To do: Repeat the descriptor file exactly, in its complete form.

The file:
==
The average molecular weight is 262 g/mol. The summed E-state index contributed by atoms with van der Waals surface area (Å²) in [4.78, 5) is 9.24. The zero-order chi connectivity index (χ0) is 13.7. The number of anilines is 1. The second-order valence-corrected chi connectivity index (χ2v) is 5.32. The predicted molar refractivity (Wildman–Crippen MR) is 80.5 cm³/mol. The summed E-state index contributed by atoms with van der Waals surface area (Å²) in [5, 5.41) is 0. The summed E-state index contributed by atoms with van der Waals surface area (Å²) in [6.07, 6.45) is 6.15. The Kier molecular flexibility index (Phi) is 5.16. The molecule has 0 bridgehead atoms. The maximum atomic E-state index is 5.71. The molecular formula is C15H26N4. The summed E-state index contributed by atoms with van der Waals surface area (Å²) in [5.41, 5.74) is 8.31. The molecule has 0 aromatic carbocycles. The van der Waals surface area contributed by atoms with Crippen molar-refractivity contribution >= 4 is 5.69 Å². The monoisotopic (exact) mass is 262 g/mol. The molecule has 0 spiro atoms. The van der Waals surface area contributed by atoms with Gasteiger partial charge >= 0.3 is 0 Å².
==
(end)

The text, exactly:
The average molecular weight is 262 g/mol. The summed E-state index contributed by atoms with van der Waals surface area (Å²) in [4.78, 5) is 9.24. The zero-order chi connectivity index (χ0) is 13.7. The number of anilines is 1. The second-order valence-corrected chi connectivity index (χ2v) is 5.32. The predicted molar refractivity (Wildman–Crippen MR) is 80.5 cm³/mol. The summed E-state index contributed by atoms with van der Waals surface area (Å²) in [5, 5.41) is 0. The summed E-state index contributed by atoms with van der Waals surface area (Å²) in [6.07, 6.45) is 6.15. The Kier molecular flexibility index (Phi) is 5.16. The molecule has 0 bridgehead atoms. The maximum atomic E-state index is 5.71. The molecular formula is C15H26N4. The summed E-state index contributed by atoms with van der Waals surface area (Å²) in [5.41, 5.74) is 8.31. The molecule has 0 aromatic carbocycles. The van der Waals surface area contributed by atoms with Crippen molar-refractivity contribution >= 4 is 5.69 Å². The monoisotopic (exact) mass is 262 g/mol. The molecule has 0 spiro atoms. The van der Waals surface area contributed by atoms with Gasteiger partial charge >= 0.3 is 0 Å².